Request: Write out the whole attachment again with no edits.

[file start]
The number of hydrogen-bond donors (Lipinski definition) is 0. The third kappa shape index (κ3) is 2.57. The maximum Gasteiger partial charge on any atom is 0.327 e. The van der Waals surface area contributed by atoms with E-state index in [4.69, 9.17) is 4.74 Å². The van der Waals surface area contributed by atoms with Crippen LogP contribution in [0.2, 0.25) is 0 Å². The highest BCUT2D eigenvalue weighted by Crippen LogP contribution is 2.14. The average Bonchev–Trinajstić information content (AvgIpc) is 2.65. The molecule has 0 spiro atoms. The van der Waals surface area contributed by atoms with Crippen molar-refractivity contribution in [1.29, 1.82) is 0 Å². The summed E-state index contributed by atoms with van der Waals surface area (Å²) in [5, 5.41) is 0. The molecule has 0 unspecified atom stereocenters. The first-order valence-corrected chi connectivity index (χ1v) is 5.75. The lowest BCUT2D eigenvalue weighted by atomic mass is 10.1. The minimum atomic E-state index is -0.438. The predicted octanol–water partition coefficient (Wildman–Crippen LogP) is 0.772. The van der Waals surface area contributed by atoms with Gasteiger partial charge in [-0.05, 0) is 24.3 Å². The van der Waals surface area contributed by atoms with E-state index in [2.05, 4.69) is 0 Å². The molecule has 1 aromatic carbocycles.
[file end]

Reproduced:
The number of hydrogen-bond donors (Lipinski definition) is 0. The third kappa shape index (κ3) is 2.57. The maximum Gasteiger partial charge on any atom is 0.327 e. The van der Waals surface area contributed by atoms with E-state index in [4.69, 9.17) is 4.74 Å². The van der Waals surface area contributed by atoms with Crippen LogP contribution in [0.2, 0.25) is 0 Å². The highest BCUT2D eigenvalue weighted by Crippen LogP contribution is 2.14. The average Bonchev–Trinajstić information content (AvgIpc) is 2.65. The molecule has 0 spiro atoms. The van der Waals surface area contributed by atoms with Crippen molar-refractivity contribution in [1.29, 1.82) is 0 Å². The summed E-state index contributed by atoms with van der Waals surface area (Å²) in [5, 5.41) is 0. The molecule has 0 unspecified atom stereocenters. The first-order valence-corrected chi connectivity index (χ1v) is 5.75. The lowest BCUT2D eigenvalue weighted by atomic mass is 10.1. The minimum atomic E-state index is -0.438. The predicted octanol–water partition coefficient (Wildman–Crippen LogP) is 0.772. The van der Waals surface area contributed by atoms with Gasteiger partial charge in [-0.05, 0) is 24.3 Å². The van der Waals surface area contributed by atoms with E-state index in [2.05, 4.69) is 0 Å². The molecule has 1 aromatic carbocycles.